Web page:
Second, there is no one-size-fits-all approach to battling bigotry. It requires grassroots activism, lawsuits, political leadership, and painstaking, behind the scenes relationship building. Absent courage, however, each of these tactics will fail. Finn recalls that in 1992 there was so much fear of potential violence at the parade that some of GLIB’s members wrote out their wills before St. Patrick’s Day. During the parade, they were repeatedly spit upon, sprayed with beer, and screamed at non-stop by a good portion of the 750,000 people who turned out for the parade. Despite all that, they showed up again in 1993 when they won a second lawsuit to participate. Their reception was just as bad as the previous year’s. Finn recalls that one of her fellow marchers was hit with a beer bottle and marched most of the route with a blood dripping from his hand. GLIB also endured the added insult of witnessing opportunistic vendors exercise their constitutional right to hawk sweatshirts that read: “90 Years Without the Queers: South Boston Parade.”

Third, placating bigots and/or not taking their hatred seriously is a losing strategy. Remember Sam Yoon? Probably not, and there’s a reason for that. A politically talented newcomer to Boston, Yoon became the first person to win an at-large seat on the Boston City Council on their first attempt. Even more impressive is that he did so after living in the city for just one year. He was also the council’s first Asian-American member. After two terms, he declared a run for mayor in 2009. With his Ivy League education and prior experience as a community organizer, he was hailed as the future of Boston and compared favorably with Barack Obama.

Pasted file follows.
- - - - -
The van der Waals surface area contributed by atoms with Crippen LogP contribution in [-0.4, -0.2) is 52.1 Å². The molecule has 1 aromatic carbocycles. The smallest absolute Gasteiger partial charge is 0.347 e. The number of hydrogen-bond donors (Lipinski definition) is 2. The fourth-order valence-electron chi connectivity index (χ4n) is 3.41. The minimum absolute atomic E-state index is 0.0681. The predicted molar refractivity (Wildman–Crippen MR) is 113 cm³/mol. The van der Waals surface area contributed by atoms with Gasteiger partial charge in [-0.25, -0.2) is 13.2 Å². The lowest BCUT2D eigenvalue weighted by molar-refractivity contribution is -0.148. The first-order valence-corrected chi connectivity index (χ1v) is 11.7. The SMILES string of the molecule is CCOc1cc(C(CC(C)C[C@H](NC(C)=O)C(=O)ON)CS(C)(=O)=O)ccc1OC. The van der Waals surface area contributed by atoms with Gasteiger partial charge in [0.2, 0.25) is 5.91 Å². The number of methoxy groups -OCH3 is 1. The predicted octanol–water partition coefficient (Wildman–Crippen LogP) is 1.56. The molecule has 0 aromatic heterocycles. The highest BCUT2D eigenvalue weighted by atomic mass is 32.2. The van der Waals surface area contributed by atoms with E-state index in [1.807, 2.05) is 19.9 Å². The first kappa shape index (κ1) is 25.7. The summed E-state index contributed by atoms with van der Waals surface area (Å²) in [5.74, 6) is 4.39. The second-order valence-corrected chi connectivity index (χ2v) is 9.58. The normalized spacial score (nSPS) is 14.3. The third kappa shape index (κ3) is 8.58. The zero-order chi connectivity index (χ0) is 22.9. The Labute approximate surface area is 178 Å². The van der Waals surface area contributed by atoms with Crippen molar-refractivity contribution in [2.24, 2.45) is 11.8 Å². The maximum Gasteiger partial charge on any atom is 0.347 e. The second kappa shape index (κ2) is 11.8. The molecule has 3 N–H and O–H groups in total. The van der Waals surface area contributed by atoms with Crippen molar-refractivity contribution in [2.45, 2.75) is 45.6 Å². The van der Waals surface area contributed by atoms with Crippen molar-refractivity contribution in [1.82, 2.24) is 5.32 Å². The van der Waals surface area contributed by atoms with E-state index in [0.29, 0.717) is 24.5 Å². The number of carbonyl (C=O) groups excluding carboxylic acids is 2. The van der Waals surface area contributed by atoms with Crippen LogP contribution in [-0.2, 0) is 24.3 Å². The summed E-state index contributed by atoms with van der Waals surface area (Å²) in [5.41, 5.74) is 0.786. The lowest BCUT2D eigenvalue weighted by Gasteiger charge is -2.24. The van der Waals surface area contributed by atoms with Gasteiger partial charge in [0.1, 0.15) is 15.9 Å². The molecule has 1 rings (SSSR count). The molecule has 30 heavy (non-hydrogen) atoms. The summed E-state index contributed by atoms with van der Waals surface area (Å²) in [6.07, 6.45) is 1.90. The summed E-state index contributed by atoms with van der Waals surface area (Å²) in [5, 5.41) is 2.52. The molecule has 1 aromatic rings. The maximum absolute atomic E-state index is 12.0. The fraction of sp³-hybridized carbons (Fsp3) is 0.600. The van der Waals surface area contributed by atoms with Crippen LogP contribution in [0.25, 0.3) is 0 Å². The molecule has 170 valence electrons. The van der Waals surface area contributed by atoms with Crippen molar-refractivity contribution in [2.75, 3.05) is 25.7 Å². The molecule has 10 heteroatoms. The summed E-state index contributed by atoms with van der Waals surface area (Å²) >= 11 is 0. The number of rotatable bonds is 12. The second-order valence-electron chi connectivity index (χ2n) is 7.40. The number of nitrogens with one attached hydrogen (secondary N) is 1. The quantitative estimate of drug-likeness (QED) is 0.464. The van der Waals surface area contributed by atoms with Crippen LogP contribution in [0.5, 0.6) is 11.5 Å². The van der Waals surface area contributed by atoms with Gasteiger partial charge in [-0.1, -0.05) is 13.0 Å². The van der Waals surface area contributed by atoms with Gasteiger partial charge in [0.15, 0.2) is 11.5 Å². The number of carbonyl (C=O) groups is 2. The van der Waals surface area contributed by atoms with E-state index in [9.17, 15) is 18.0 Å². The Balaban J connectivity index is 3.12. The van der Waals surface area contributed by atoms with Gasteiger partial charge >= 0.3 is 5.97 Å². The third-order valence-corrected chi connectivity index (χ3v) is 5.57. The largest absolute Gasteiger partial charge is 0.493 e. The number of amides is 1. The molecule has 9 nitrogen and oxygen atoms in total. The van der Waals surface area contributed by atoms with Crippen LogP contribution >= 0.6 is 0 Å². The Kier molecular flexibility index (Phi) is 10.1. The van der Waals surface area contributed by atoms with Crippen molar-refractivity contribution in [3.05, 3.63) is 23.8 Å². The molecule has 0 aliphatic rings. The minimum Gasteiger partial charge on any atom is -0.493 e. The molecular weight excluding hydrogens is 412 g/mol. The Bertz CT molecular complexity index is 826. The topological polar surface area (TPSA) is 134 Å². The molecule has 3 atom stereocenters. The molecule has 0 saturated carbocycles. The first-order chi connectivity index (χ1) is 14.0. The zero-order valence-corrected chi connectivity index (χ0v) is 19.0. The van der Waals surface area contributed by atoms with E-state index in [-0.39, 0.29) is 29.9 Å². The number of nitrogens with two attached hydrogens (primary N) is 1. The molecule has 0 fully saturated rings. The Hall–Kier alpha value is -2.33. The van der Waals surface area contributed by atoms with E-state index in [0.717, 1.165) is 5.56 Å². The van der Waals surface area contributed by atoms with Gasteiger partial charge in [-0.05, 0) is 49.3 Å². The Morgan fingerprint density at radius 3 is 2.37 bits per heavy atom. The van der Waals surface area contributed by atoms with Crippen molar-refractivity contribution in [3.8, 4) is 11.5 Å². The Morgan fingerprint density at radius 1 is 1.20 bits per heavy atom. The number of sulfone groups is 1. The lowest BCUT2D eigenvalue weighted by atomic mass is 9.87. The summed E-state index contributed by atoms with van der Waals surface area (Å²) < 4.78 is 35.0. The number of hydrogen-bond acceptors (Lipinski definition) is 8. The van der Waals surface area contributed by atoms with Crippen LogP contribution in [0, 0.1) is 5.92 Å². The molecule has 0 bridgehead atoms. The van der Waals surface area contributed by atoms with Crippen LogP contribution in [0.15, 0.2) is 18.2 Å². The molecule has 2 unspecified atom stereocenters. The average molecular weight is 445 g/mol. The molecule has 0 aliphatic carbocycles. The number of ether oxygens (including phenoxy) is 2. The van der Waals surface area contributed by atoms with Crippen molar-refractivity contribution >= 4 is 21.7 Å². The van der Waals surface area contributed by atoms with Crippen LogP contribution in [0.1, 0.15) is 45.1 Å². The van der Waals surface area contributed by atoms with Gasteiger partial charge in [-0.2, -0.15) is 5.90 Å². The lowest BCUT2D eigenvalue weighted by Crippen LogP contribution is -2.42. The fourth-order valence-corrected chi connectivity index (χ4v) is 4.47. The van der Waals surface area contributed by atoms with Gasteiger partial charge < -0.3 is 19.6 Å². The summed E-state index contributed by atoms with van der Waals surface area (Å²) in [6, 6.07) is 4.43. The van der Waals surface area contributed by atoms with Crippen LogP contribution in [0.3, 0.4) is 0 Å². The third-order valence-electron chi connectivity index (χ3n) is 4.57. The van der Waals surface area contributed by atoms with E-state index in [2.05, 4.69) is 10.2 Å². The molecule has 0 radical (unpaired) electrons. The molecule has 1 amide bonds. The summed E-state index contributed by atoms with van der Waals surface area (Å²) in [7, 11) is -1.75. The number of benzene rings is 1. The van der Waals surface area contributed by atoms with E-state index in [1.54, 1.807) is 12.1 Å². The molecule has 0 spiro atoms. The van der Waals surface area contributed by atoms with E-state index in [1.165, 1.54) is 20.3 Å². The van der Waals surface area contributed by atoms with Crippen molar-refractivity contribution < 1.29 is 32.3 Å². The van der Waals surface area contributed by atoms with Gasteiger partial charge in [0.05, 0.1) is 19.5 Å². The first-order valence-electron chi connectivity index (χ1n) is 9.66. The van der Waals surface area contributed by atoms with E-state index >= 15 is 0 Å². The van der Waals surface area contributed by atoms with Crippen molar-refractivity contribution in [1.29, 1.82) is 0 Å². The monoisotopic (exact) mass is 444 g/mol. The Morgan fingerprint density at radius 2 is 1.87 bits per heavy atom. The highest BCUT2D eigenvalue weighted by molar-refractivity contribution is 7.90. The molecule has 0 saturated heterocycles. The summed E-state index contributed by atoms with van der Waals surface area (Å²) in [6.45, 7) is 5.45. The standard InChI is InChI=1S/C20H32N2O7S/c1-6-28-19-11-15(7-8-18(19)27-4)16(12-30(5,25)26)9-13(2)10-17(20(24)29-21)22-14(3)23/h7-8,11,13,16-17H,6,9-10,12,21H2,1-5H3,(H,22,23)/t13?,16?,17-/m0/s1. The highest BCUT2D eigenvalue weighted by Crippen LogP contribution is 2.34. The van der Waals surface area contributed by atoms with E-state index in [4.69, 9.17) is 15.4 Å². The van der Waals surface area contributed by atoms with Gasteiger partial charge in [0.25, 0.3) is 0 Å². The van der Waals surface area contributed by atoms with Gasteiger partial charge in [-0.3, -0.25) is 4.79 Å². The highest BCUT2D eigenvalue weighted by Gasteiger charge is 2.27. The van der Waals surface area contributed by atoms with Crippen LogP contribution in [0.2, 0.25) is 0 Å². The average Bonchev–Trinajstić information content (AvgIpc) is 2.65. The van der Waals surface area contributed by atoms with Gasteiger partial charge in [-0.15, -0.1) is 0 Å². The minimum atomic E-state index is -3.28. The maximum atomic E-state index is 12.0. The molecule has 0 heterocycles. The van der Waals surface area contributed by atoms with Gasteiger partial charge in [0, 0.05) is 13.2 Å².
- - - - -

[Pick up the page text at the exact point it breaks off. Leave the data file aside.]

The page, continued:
Unlike every other Boston politician who respected the LGBTQ community and refused to participate in the parade so long as organizers banned LGBTQ groups, Yoon marched. His spin for doing so was a profile in moral cowardice: He claimed that it was braver to participate in the parade than to boycott it and that he would accomplish more working as an “agent of change” from the inside.

Yoon’s desire to work with the bigots, and presumably win a few votes from them, did not serve him well. He didn’t just lose his 2009 mayoral bid, he flamed out in humiliating fashion, finishing third in a field of four. Soon afterwards, he moved to Washington, D.C., never to be heard from again. Meanwhile, Yoon was succeeded on the council by a relative unknown named Ayanna Pressley who shared Yoon’s vision for a new Boston but practiced an inclusive brand of politics. Pressley, of course, is now a member of Congress and a rising leader in national politics.

Last, the harm that has been done must be acknowledged and those who perpetrated it must be held accountable. Otherwise, it’s not possible to move forward. Unfortunately, that has not yet happened. The bridge that connects South Boston with the South End is called the James Kelly Bridge. Kelly represented both communities on the Boston City Council for decades. He was one of the most vocal opponents of school desegregation. He opposed GLIB’s participation in the St. Patrick’s Day parade. He never missed an opportunity to vote against any measure that might mitigate racism, sexism or homophobia. He never apologized or made public amends for these actions. Still, when he died, the city honored his memory by naming a bridge after him.

Whatever was intended by honoring Kelly in this way, the message isn’t good. It tells those who still think like him that it’s okay. And that kind of thinking goes a long way toward explaining why in Boston, where LGBTQ groups have finally been welcomed into the St. Patrick’s Day parade, LGBTQ youth, especially those of color, face extremely high rates of discrimination and why nearly half have contemplated suicide.

Has there been progress? Of course. Are we done yet? Not even close.

Susan Ryan-Vollmar, a communications consultant, was formerly editor-in-chief of Bay Windows and news editor of the Boston Phoenix.